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Pandemic protection: all hands on deck

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The second instalment of this new series sees accuracy checking technician Paula Woodgate launching a Knights Pharmacy vaccination centre and administering the first doses

In the last week of January, the bookings were starting to come in and the time had come to open the centre and start vaccinating. Still battling with my phobia of needles, the thought of vaccinating my first person was quite daunting and I definitely had a feeling of “I don’t know whether I can do this”. I even said to my colleagues that if I got in front of a person and couldn’t do it then I wouldn’t be pressured into it. 

But I needn’t have worried. I was as prepared as I could be, and as a frontline worker, you’ve got to be there – it’s all about saving people’s lives. Once I got in front of that first person, I was absolutely fine and there were no problems. She asked if she was my guinea pig, and I came clean afterwards that it was true, she had indeed been my first vaccination. She told me that she wouldn’t have known, which was great to hear. And do you know what? I absolutely loved it! I was so proud of myself for being able to actually step up and do it.

As well as getting my first vaccination under my belt that day, I actually gave my mother-in-law Gill (pictured) her jab, too. It was really nice to make my vaccination efforts a family affair and be able to play a part in protecting her as well as the rest of the local community.

Getting stuck in

As well as myself and Diane, our other accuracy checking technician (ACT), we have six pharmacists who are part of our Covid-19 vaccination team. All of the pharmacists work for Knights, apart from one who is a locum from Leeds. She rang up when we were just getting started to ask if she could be involved and she’s become a great member of the team.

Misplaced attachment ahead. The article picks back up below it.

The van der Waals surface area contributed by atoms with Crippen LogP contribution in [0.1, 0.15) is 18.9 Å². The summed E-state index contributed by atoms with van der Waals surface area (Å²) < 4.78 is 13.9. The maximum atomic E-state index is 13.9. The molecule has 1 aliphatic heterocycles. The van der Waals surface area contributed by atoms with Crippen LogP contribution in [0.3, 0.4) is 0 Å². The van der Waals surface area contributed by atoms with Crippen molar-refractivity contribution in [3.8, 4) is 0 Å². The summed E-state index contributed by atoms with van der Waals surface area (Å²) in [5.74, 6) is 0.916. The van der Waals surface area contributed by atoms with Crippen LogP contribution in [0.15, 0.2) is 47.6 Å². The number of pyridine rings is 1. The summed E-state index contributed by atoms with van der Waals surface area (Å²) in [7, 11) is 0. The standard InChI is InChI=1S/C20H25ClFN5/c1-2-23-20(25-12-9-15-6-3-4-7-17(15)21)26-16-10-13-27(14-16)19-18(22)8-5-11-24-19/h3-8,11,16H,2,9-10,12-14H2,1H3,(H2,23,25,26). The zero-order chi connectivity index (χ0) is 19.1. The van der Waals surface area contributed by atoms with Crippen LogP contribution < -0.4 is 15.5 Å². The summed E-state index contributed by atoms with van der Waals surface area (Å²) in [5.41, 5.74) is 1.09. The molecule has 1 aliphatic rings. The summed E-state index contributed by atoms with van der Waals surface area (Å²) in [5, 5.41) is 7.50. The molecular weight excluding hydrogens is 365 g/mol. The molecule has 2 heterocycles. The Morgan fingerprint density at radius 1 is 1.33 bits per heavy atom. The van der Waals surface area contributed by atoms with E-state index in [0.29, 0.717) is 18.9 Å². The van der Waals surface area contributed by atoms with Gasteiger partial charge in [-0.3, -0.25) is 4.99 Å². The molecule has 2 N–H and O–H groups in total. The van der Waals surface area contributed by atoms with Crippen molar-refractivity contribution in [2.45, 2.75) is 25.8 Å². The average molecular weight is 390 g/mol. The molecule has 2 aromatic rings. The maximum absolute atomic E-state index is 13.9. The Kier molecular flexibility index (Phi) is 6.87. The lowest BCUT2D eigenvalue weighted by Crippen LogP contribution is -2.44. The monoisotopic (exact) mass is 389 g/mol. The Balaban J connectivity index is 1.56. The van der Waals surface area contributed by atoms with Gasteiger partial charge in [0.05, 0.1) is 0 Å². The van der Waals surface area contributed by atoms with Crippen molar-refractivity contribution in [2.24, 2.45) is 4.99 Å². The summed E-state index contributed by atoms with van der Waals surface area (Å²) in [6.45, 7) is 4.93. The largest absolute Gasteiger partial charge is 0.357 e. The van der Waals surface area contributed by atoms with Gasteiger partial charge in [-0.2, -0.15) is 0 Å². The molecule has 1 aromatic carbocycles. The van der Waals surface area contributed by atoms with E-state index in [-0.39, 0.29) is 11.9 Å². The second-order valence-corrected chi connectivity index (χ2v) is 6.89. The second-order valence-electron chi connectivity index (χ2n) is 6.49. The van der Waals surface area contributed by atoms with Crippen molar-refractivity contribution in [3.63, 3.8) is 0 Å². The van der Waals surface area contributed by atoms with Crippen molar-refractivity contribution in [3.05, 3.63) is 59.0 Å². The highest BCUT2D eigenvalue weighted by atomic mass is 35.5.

Our vaccination centre is open from Wednesday to Saturday, and we run two clinics each day between 8am and 8pm, with a break in the middle. We aim to see a person every five minutes so it’s a logistical challenge, but it’s going really well and we’re averaging around 1,000 vaccinations per week. The most we did one week was 1,250, but we normally average about 250 per day on each of the four days we’re open.

We have the Oxford/AstraZeneca vaccine – we haven’t used the Pfizer one at all – and there has been a really consistent supply. We either get 800 or 1,200 doses delivered every week and everything has always been here on time. We don’t have to make any orders, it literally just appears when we need it, which makes our life a lot easier as there’s so much to juggle.

The decision was made to not vaccinate on Mondays and Tuesdays so we can focus on the pharmacy and make sure that side of the business still runs smoothly. Diane and I take in turns to vaccinate so there is always one ACT vaccinating and one in the dispensary. We don’t want the pharmacy to suffer because we’re doing Covid jabs – there’s a fine line there.

Invaluable volunteers

The other thing that makes the whole system seamless is a big group of volunteers. I put a message out on the local message board ‘Birstall Matters’ saying that we were starting to do vaccinations and asking if anyone would like to help out. It went crazy and we’ve had about 30 people come forward to volunteer. 

We have car park marshals and then several people doing the admin on an iPad, carrying out temperature checks, sending people upstairs to the vaccination rooms while making sure people don’t cross on the stairs to maintain social distancing, checking people are OK after their vaccination and then all the data admin – there’s so much for them to keep on top of.

The volunteers are an amazing bunch of people and they all get on really well. Other than giving them a piece of paper so they can sign up for the hours they want to work, we leave them to it. They all do a fantastic job, and we couldn’t do this without them.

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